(a) The Association for Symbolic Logic is committed to maintaining the very high standard of the Sacks Prize. It reserves the right to award the prize to multiple winners or to make no award in any one year.
(b) Nominated theses should be outstanding both in terms of results and overall clarity.
(c) The thesis must have been defended by September 30 in the year of nomination. Nominations should be made by the thesis adviser, and should consist of the following: (1) Name of the student; (2) Title of thesis, date and location of the defense; (3) Letter of nomination from the adviser; (4) An independent second letter of recommendation; (5) Electronic copy of the thesis in .pdf or .ps format, or URL for a copy in .pdf or .ps format. Nominations should be sent to the Committee Chair, Simon Thomas; pdf files sent as attachments by email to email@example.com are preferred. Correspondence should be addressed to Simon Thomas, Department of Mathematics, Rutgers University, Hill Center – Busch Campus, 110 Frelinghuysen Road, Piscataway, NJ 08854-8019, USA.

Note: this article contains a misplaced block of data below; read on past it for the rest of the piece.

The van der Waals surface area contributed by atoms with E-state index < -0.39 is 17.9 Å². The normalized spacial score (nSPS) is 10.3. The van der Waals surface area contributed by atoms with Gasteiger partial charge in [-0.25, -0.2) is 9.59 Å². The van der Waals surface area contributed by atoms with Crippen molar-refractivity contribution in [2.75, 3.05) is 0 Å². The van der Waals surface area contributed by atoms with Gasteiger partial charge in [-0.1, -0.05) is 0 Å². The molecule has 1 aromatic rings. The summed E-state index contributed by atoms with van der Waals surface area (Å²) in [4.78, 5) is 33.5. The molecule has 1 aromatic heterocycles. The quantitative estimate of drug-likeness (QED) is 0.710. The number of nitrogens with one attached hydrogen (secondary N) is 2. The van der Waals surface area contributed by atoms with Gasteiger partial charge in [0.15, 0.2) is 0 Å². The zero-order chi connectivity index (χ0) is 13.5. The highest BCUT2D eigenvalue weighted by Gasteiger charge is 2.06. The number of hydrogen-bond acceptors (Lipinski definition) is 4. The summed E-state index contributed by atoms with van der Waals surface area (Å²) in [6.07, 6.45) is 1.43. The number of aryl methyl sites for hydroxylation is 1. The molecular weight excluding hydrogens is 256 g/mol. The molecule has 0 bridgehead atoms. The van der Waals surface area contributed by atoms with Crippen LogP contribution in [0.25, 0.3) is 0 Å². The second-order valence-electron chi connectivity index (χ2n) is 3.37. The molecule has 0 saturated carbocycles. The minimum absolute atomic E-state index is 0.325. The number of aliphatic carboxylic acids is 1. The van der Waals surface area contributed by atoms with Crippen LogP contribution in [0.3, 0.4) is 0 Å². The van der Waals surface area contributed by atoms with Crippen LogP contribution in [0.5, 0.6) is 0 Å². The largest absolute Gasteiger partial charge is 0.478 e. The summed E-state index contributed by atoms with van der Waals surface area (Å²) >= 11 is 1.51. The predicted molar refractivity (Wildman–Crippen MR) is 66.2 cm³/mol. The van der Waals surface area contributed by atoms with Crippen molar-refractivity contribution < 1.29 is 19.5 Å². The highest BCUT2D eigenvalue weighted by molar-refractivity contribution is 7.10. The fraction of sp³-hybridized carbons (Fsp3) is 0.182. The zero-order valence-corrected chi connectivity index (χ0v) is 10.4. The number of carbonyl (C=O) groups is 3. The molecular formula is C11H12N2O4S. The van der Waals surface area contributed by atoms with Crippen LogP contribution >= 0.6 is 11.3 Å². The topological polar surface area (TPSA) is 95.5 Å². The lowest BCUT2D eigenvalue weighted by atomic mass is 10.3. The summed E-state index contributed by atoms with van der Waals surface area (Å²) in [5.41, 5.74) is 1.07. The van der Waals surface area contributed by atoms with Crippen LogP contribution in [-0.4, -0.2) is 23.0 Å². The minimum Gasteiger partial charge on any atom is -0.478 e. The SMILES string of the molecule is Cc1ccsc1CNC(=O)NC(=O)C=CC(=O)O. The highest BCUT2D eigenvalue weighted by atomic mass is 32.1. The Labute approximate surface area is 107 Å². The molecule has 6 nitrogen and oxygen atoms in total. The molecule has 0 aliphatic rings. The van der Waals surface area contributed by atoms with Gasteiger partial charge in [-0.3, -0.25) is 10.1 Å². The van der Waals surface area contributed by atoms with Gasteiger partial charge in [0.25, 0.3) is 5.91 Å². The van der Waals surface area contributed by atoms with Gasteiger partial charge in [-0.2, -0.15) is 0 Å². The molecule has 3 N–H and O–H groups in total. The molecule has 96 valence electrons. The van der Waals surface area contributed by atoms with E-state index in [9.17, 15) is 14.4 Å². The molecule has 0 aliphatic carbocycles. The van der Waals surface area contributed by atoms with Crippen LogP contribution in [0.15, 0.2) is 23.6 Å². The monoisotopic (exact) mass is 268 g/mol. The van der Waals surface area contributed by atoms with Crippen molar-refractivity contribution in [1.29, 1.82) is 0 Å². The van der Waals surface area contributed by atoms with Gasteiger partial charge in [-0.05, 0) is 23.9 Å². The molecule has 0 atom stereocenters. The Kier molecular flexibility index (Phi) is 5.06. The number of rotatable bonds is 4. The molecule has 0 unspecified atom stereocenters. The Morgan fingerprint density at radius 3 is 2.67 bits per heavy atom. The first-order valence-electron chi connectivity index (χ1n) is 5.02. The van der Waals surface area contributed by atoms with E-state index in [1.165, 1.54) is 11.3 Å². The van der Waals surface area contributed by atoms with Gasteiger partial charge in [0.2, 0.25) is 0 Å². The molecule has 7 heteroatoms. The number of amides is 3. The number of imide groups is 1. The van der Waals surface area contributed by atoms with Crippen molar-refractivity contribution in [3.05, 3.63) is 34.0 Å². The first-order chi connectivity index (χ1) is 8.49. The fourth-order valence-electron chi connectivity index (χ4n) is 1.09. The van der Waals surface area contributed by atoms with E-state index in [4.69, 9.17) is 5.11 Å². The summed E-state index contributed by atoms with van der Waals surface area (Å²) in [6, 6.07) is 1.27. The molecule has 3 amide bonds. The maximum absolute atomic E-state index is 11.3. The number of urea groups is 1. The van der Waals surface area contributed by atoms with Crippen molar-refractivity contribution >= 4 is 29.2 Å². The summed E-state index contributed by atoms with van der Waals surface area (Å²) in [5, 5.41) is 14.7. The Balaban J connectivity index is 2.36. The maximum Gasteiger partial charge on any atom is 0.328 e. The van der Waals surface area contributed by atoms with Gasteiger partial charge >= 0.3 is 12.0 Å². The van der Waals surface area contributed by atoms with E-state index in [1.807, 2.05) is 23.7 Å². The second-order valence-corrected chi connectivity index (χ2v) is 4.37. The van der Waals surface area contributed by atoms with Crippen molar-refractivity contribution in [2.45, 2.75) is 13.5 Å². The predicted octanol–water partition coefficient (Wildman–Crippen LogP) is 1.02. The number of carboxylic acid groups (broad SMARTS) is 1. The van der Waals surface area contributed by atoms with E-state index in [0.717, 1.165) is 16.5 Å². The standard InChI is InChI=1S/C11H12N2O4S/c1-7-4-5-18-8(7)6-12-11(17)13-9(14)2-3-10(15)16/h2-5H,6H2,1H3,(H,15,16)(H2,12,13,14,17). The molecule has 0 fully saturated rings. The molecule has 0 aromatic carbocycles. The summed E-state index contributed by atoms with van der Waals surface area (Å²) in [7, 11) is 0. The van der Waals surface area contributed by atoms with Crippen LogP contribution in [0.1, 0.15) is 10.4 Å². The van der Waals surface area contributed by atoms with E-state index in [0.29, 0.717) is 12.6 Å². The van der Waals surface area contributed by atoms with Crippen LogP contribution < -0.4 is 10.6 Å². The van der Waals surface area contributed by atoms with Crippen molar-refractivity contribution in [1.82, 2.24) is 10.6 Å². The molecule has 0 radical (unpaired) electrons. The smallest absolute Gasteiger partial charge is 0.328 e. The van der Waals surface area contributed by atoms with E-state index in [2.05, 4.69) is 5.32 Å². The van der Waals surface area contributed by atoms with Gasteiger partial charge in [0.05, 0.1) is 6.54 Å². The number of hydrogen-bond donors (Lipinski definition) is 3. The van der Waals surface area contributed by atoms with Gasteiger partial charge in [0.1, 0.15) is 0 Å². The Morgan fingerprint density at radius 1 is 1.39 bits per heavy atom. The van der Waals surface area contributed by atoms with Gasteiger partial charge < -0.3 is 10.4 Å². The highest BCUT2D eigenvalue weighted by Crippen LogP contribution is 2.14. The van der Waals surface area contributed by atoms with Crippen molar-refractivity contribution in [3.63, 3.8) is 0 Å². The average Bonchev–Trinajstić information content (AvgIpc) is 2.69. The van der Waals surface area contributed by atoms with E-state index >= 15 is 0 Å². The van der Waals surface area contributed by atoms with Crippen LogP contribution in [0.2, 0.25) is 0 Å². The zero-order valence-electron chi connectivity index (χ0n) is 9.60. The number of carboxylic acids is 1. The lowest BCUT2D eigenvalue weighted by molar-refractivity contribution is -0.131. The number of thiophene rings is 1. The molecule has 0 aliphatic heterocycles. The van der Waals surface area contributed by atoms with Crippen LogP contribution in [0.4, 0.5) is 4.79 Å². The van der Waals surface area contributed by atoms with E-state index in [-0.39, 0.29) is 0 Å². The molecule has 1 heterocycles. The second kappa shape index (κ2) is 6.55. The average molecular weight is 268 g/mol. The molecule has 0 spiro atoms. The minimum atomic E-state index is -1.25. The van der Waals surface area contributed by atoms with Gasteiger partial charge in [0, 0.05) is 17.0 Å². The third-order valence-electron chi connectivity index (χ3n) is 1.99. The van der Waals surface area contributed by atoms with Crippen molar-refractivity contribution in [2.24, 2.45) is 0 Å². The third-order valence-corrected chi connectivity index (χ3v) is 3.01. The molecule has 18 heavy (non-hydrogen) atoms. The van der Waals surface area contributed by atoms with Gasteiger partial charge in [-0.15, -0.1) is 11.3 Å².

(d) Theses should be in a form accessible to the committee. If they depend on unpublished material then full documentation should be provided. It is expected that both the adviser and the writer of the second letter are fully familiar with the details of the thesis and can vouch for its general correctness.
(e) Theses submitted for consideration for the Sacks Prize will be accepted in any language, provided that the candidate also supplies a 10-15 page summary of the thesis in English, outlining the main contributions, etc. The committee has the option to decline consideration on the grounds that it cannot obtain adequate independent evaluation in a particular language. If the committee of a particular year declines consideration of the thesis for that year, then the thesis can be submitted in translation for the next year’s prize.
(f) The adviser’s nomination letter should address the specific technical merits of the thesis, and may refer directly to the thesis details, which the committee will consult as needed. The second letter of support may address any matters considered relevant, such as the general importance of the results and the main ideas.
(g) In view of the Association’s intention to maintain the very high standard of this award, it would be especially helpful if supporting letters could explain the context and general impact of the work, and compare the importance of the thesis to that of past winners. The committee reserves the right to obtain additional opinions regarding theses.